Southwest Florida is a great place to watch nature and wildlife. It seems that wherever we went, we were treated to some new sight. On our first walk through town, Alex stopped, said, “What’s that?” and reached out his hand to something on the sidewalk. Luckily, those little brown anoles are quick little lizards and it darted away long before Alex could touch it. (The anoles were so quick that I was never able to photograph one.) That was our introduction to Florida wildlife.
I saw something new every day just around town. There were fish jumping in the canal behind the house. One evening, as the sun was setting just after dinner, we heard a really loud bird, It took us a minute, but we eventually spotted the osprey sitting high in the tree in the back yard. The most fun sight came on an early morning walk that Alex, Molly, Patrick and I took to the pier. As we walked out on the pier, we saw a dolphin swim underneath it. For the next 10 minutes, we caught glimpses of the dolphin’s back around the pier. Then, as we were leaving, I saw in the distance that the surface of the sea about the size of our living room was splashing wildly. Pelicans repeatedly dive-bombed that part of the water, and I saw two dolphin backs circling around it. The dolphins must have successfully corralled a school of fish near the surface, and everybody was having breakfast.
> > _An osprey with his half-eaten breakfast. Chokoloskee, Florida._ > >
While in Florida, I took two little mini-vacations within my big vacation – photo trips sans kids. On my second full day in Florida, I drove down to Chokoloskee Island, which is one of the rare populated islands in the 10,000 Islands region of the Everglades. I’d booked a photo boat tour through the islands. I’d spent a while looking on the web for Everglades tours that catered to photographers. This one looked promising, because the tour left at 7:00 AM. (Gotta catch that early light!) What surprised me when I got there was I was the only person on the tour. “You’re it,” the boat captain said. “I don’t take multiple photographers out any more. They keep fighting about who’s turn it is to try to take the shot. One group almost got into a fist fight.”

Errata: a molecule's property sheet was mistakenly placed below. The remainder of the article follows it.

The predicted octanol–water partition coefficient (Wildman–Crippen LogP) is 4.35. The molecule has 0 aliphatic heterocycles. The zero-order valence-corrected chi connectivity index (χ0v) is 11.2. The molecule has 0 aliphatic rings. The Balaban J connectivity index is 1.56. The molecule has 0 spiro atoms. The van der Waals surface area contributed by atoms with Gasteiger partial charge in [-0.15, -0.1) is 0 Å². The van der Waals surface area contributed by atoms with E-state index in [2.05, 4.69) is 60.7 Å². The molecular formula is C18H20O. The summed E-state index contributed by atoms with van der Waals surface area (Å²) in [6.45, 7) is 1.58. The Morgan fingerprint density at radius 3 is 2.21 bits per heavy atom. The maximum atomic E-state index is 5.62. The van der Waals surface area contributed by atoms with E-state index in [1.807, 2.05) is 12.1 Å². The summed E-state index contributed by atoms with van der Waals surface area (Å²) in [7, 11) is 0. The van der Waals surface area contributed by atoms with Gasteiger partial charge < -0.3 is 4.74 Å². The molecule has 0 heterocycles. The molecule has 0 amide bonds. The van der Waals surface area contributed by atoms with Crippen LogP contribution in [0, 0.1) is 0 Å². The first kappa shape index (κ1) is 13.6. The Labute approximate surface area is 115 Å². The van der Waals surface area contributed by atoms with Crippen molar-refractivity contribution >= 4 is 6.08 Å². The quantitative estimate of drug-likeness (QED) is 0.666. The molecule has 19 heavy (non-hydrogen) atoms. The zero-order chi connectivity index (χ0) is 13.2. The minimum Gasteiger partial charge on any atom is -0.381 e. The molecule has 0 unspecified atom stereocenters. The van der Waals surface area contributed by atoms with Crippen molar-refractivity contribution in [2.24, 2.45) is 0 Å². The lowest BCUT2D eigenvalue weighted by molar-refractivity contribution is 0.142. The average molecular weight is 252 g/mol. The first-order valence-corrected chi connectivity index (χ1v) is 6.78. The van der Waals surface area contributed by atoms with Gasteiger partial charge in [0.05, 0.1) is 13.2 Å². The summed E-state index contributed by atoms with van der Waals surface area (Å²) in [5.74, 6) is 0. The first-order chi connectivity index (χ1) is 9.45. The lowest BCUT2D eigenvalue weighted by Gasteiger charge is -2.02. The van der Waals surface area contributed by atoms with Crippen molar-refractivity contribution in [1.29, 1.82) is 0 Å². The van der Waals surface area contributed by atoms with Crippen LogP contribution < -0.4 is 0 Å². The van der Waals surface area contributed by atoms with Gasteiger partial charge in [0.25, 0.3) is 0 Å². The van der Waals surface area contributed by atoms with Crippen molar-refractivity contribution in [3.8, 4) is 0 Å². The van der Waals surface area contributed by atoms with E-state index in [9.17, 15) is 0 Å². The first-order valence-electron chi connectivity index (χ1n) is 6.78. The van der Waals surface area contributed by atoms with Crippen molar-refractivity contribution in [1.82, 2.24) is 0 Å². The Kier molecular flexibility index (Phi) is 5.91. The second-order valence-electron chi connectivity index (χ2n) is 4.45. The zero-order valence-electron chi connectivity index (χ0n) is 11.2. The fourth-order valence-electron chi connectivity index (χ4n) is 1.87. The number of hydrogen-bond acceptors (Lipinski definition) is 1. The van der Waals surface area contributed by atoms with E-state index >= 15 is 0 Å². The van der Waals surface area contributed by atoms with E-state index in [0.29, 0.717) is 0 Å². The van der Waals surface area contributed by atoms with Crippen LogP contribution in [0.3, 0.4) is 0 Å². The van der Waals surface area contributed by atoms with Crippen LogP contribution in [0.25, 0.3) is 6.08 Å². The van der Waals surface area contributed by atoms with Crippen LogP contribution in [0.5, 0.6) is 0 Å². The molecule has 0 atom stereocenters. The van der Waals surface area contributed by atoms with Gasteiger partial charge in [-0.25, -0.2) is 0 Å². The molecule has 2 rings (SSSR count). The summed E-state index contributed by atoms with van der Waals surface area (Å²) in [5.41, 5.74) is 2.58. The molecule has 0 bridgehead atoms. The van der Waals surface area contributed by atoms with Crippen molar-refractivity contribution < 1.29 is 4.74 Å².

Since my nature photography to date has mostly been landscapes and animals in zoos, this was my first real experience with wildlife. As in, “animals that are small, far away from you, and are free to move about quickly and without asking your permission.” On top of this, I was shooting from the bow of a moving boat. It’s amazing that any pictures turned out at all.
> > _A Great Blue Heron decides it doesn’t like the boat after all, and decides to leave._ > >
The boat captain was great. He knew the area well, knew his birds, and knew how to get to interesting bird feeding areas. The photo trip would likely have been more productive if I had a quarter of his knowledge of the animals of the area. Instead, I kept wasting precious time on dumb things. Look! Pelicans! Snap snap snap snap snap. Look! Ibises! Snap snap snap snap snap. My excuse is Seattle is as far away from Southwest Florida as you can get and still be in the continental United States. How was I to know that pelicans and ibises were two extremely common birds in that part of Florida, so there would be much easier ways to photograph them than from the bow of a moving boat.
> > _A pelican diving for breakfast, Chokoloskee, Florida._ > >
Driving back from Chokoloskee, I had my most influential Florida wildlife experience. I stopped at Big Cypress Bend Boardwalk on a whim. It’s a well-maintained boardwalk that goes through a cypress swamp in the Everglades. I strolled along the boardwalk, taking pictures of the foliage and the occasional animal. (Look! A raccoon! Snap snap snap snap.) The boardwalk ends at the edge of a small pond. There are trees all around. I see a Great Egret in the water and an Anhinga in the tree. I take a few pictures of the birds and get ready to leave. That’s when I happen to overhear a couple talking. “Hmm, I now see six. I thought there were seven earlier.” That makes me stop and look a little harder.
Oh! Look, there are baby alligators under the tree! Snap snap snap snap.
> > _Baby alligators, Big Cypress Bend. Mama is just off camera, left. She was too obscured by plants to photograph. But I could see enough of her back to realize how small these alligators are in comparison._ > >
It was a strange experience to see alligators just out in the open like that. This wasn’t a zoo, they weren’t in a cage. Both the alligators and myself just happened to want to be in the same spot at the same time.
As I was leaving Big Cypress Bend, another person there advised me to go to the Corkscrew Swamp Sanctuary if I wanted to see a lot of wildlife. (She also advised me to just look along the side of the road if I wanted to see more alligators. And sure enough, I spied three more just driving back to Naples. I guess seeing alligators in Florida is as common as seeing deer in Virginia.) My second vacation-in-a-vacation was a sunrise journey to Corkscrew Swamp Sanctuary. This is a large, well-maintained Audubon Society sanctuary in Naples. Like Big Cypress Bend, the centerpiece of Corkscrew Swamp Sanctuary is a boardwalk through the swamp. The Corkscrew Swamp Sanctuary boardwalk is 2.5 miles long and wanders through several different habitats. I ran out of golden morning sunlight well before I ran out of interesting landscape and wildlife subjects at Corkscrew.
> > _Pine forest, Corkscrew Swamp Sanctuary._ > >
In my 10 days in Florida, I feel like I only scratched the surface of exploring and photographing the different habitats there. I guess I’ll have to go back someday.
> > _Look! An Ibis! Corkscrew Swamp Sanctuary._ > >